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                • Got the 3.5" hole finished. Now it's just up just up to dad to debur everything, clean it up and mount it and the press will be back in service.

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                  21" Royersford Excelsior CamelBack Drillpress Restoration

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                  • Originally posted by The Metal Butcher View Post
                    Got the 3.5" hole finished. Now it's just up just up to dad to debur everything, clean it up and mount it and the press will be back in service.

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                    Very nice work Metal,how big is your Arbor Press.
                    I see you mentioned 5 Ton Dake,Racheting style.
                    Last edited by Tundra Twin Track; 11-28-2019, 01:52 AM.

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                    • Thanks.
                      ‚Äč
                      That's right, 5 ton. Non compound, so it's got like a 5' lever on it. I'll post a picture when it's done.
                      21" Royersford Excelsior CamelBack Drillpress Restoration

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                      • V shaped rollers for an unknown (to me) purpose.
                        304 SS, 2 1/4" OD with a 1.127 +.003 - .000" bore and a retaining ring groove. They are .88" dia. thru.

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                        • Bented Look nice to me. Like shiny
                          Gotta love the rust resistance of SS. Similar to the "Must be carbide because.... better" mental trap SS was an issue for me because....well, you don't want it to rust, now do you.

                          Spent some of the day playing with a Veritas honing jig. Bought it a year or three back and have been whinging about the sharpness (or lack of) of my chisels on the very odd times I've needed to use them. Found the credit card size d diamond plates weren't bad for cleaning up the surface of my dad's old whetstones. I think one is possibly carborundum (sort or rust coloured - slightly pink/orange even) and the other I think may be slate (very soft - easy to scratch and scratches white).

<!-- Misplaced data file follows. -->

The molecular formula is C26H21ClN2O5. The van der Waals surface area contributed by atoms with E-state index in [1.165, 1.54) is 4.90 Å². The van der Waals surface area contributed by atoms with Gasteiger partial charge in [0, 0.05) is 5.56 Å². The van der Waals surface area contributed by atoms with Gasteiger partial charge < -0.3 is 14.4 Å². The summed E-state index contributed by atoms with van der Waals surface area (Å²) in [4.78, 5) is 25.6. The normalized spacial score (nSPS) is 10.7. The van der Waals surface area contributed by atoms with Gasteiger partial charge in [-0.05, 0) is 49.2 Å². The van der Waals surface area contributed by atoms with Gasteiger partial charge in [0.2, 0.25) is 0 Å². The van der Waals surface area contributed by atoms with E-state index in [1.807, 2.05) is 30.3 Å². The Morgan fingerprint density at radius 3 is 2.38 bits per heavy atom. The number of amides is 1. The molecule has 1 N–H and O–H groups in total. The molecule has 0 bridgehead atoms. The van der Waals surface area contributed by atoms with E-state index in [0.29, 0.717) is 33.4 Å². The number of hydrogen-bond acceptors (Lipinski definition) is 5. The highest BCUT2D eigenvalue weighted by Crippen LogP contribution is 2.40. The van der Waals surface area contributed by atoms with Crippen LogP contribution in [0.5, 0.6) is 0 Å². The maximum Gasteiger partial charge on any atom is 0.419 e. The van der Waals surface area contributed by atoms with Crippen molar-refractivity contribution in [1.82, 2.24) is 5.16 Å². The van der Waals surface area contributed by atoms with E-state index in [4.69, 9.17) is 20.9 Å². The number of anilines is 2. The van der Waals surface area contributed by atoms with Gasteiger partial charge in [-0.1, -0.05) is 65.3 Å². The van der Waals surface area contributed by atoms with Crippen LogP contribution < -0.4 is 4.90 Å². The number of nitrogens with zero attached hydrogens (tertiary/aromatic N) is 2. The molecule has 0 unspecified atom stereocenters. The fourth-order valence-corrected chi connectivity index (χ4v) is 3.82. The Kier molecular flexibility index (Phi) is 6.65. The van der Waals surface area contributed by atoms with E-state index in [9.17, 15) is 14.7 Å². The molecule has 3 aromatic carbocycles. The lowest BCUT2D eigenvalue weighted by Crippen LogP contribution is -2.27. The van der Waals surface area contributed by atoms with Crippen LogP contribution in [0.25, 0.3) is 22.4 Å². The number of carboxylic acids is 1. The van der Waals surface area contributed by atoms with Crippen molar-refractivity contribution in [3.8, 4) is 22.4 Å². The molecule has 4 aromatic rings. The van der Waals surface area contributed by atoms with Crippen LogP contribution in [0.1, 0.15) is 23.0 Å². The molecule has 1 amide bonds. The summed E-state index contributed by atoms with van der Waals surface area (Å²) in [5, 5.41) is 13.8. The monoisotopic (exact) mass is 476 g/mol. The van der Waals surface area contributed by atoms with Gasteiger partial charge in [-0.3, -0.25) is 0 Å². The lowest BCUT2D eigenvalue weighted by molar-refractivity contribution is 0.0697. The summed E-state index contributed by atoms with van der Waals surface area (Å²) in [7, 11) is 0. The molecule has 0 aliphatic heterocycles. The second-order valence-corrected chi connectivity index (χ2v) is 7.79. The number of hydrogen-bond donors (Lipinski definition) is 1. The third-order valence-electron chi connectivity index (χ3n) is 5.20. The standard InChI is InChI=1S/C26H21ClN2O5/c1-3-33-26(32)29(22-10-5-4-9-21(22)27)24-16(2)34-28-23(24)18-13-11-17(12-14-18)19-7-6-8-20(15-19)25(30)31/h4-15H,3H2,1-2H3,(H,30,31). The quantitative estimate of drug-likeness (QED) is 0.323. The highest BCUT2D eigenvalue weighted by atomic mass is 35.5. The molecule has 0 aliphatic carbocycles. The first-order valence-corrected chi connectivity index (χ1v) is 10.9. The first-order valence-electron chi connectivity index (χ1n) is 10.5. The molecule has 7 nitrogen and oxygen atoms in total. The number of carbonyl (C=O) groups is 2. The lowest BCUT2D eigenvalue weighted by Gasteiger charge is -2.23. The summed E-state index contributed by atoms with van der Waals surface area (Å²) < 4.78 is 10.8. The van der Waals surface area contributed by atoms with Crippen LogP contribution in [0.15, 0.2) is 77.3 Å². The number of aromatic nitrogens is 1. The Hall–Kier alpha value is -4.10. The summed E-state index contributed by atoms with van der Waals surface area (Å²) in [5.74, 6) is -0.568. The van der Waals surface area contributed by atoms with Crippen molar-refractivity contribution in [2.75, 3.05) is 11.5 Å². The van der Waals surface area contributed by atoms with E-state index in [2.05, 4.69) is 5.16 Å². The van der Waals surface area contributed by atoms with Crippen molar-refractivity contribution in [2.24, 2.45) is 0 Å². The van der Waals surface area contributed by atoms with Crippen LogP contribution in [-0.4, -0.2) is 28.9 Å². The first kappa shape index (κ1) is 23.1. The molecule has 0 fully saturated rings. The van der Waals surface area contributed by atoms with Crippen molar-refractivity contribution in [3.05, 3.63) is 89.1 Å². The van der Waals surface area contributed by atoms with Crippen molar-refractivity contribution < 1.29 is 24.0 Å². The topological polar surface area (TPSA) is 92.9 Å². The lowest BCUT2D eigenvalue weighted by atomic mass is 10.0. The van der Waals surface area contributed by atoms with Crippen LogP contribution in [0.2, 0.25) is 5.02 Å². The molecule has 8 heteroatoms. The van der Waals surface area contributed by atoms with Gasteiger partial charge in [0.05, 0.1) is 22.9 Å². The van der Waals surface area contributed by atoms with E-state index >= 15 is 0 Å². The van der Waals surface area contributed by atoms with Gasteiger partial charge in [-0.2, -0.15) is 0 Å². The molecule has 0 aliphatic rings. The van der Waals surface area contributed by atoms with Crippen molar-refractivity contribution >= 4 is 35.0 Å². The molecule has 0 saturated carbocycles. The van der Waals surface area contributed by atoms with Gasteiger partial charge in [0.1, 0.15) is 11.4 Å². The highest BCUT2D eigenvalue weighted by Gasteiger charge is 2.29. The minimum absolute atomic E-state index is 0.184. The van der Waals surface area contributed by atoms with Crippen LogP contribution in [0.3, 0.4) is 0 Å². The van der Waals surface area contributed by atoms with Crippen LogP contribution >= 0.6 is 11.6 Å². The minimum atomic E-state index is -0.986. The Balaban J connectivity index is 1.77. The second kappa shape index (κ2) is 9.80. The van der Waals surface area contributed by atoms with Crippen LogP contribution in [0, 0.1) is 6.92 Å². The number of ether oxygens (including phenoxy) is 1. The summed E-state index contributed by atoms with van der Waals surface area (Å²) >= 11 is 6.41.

Made much faster progress with a 1000 grit water stone than the course diamond plate. I reckon they're fairly lethal now :-D
                          Now if I can only work out a reliable technique for edges that aren't as simple as a chisel!

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                          • Originally posted by Cenedd View Post
                            Bented Look nice to me. Like shiny
                            Gotta love the rust resistance of SS. Similar to the "Must be carbide because.... better" mental trap SS was an issue for me because....well, you don't want it to rust, now do you.
                            It was actually 303 SS, a world of difference from 304 as far as turning goes, it has a rather dull turned finish when compared to 304 or 316.

                            303 is well worth the added material cost if you have to make time on the job.

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                            • Bented You mean that it doesn't look as pretty but is far less of a pain to machine? If so, that's worth knowing. I like some of the harder steels (higher EN numbers) for the reverse reason; it's technically harder to machine but the finish is so much nicer

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                              • Originally posted by Cenedd View Post
                                Bented You mean that it doesn't look as pretty but is far less of a pain to machine? If so, that's worth knowing.
                                Exactly, it is a free machining alloy designed for production work. Often called screw machine stock much like 12L14 steel and 360 brass.